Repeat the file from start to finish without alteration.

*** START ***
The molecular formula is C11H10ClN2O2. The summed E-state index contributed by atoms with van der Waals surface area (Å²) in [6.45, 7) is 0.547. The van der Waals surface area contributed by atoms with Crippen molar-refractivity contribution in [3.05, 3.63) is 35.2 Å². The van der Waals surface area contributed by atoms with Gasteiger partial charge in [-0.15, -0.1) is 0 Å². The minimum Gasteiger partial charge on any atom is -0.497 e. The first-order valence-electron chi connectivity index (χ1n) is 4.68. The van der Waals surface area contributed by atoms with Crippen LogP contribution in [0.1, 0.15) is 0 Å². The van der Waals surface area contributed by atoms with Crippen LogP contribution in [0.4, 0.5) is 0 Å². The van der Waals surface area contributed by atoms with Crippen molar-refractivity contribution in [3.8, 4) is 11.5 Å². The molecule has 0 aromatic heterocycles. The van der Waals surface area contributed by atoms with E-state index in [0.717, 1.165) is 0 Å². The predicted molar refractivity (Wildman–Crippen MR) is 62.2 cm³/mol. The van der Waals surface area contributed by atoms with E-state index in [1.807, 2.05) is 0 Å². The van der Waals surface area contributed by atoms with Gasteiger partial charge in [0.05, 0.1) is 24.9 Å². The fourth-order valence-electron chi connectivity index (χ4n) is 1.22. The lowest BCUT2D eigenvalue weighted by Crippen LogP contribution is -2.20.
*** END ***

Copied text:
The molecular formula is C11H10ClN2O2. The summed E-state index contributed by atoms with van der Waals surface area (Å²) in [6.45, 7) is 0.547. The van der Waals surface area contributed by atoms with Crippen molar-refractivity contribution in [3.05, 3.63) is 35.2 Å². The van der Waals surface area contributed by atoms with Gasteiger partial charge in [-0.15, -0.1) is 0 Å². The minimum Gasteiger partial charge on any atom is -0.497 e. The first-order valence-electron chi connectivity index (χ1n) is 4.68. The van der Waals surface area contributed by atoms with Crippen LogP contribution in [0.1, 0.15) is 0 Å². The van der Waals surface area contributed by atoms with Crippen LogP contribution in [0.4, 0.5) is 0 Å². The van der Waals surface area contributed by atoms with Crippen molar-refractivity contribution in [3.8, 4) is 11.5 Å². The molecule has 0 aromatic heterocycles. The van der Waals surface area contributed by atoms with E-state index in [0.717, 1.165) is 0 Å². The predicted molar refractivity (Wildman–Crippen MR) is 62.2 cm³/mol. The van der Waals surface area contributed by atoms with E-state index in [1.807, 2.05) is 0 Å². The van der Waals surface area contributed by atoms with Gasteiger partial charge in [0.05, 0.1) is 24.9 Å². The fourth-order valence-electron chi connectivity index (χ4n) is 1.22. The lowest BCUT2D eigenvalue weighted by Crippen LogP contribution is -2.20.